Since July I have been attending the School of Advanced Military Studies (SAMS) here at Ft. Leavenworth, KS. SAMS is a 10 month course that “educates the future leaders of our Armed Forces, our Allies, and the Interagency at the graduate level to be agile and adaptive leaders who think critically at the strategic and operational levels to solve complex ambiguous problems”. The majority of our classes are focused on the study and application of the elements of national power, international relations, and operational design. The end result is a planner who spends a year on a division or corps staff helping to draft campaign plans for operations. One of the requirements for graduation is to write a monograph (like a master’s thesis) on a topic relevant to the military. I chose as a topic to write about the history of the Army’s Military Affiliate Radio System (MARS).
I’ve enjoyed researching the subject. Army MARS was officially constituted back in 1925 as the Army Amateur Radio System (AARS). I go a bit further back into history and trace the introduction of radio into Army use and then what circumstances brought about the requirements for the Army to want to organize something like the AARS.
Once organized, the AARS had a difficult start and then went through a fairly significant reorganization in 1929. There were a few reasons the Army wanted to establish the AARS. One was to extend the Army’s existing War Department Radio Net beyond the radio stations on Army installations to achieve a greater reach to all corners of the country. Knowing the limitations of wire (telephone and telegraph) communications during significant weather and natural disasters, the addition of AARS stations to the War Department Radio Net would help the local and Federal government better coordinate and respond to emergencies. The other major reason for the founding of AARS was to provide a pool of civilians trained in Army protocol for radio operations in case of a major conflict. The Army had learned from WWI that there was little time available to amass and train a significant force. Radio operators required specific skills which needed longer training. If a trained pool of operators was already in existence, it would make it that much easier to mobilize in case of general war.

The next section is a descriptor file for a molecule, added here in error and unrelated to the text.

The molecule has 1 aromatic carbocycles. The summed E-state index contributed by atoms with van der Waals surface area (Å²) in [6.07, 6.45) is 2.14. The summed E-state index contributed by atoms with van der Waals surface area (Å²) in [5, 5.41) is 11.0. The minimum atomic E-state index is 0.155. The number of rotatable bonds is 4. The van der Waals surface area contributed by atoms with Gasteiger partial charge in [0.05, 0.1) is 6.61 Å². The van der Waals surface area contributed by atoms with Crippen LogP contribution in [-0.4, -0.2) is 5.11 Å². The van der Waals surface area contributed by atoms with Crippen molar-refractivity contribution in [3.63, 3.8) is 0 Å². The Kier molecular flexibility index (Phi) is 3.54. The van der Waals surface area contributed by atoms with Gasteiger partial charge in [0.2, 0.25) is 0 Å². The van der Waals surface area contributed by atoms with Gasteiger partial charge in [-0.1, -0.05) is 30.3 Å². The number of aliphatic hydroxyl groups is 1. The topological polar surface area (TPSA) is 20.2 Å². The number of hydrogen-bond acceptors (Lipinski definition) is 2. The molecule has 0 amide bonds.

AARS did serve as a benefit in providing communications during natural disasters. However, after the Pearl Harbor attack and the country began to mobilize, AARS literally evaporated. It was not used as a pool to draw from to bolster the Army’s Signal Corps. The organization basically ceased to exist until it was reconstituted as MARS some time after the conclusion of WWII. That is one area where I have been unable to find any definitive information as to why the Army chose not to draw from the AARS pool when they started full mobilization for WWII. And why was AARS abandoned and then another domestic organization (WERS – War Emergency Radio Service) stood up in its place? If you can help show me where I can find these answers, I’d greatly appreciate it.
ARRL and the amateur community had its own agenda in supporting AARS. Both before and after WWI, the amateurs (represented by ARRL) and the US government clashed over who should have privileges in the RF spectrum. The Navy was adamant about preventing the amateurs from retaining any RF privileges that might interfere with naval radio traffic. When the ARRL got the opportunity to affiliate with the US Army through AARS, they hoped it was an opportunity to help cement their hold over the amateur RF allocations by virtue of the proven service amateurs were providing the country.
It is an interesting topic and I am enjoying digging through old copies of QST as well a Army journals.
I’ve started writing and have my first 10 pages complete. I’ll post it here soon for comment.
If you have any specific knowledge of either AARS or MARS operation between 1925 and 1963, please let me know (scott dot hedberg at sign gmail dot com). I would enjoy getting some real history straight from a primary source.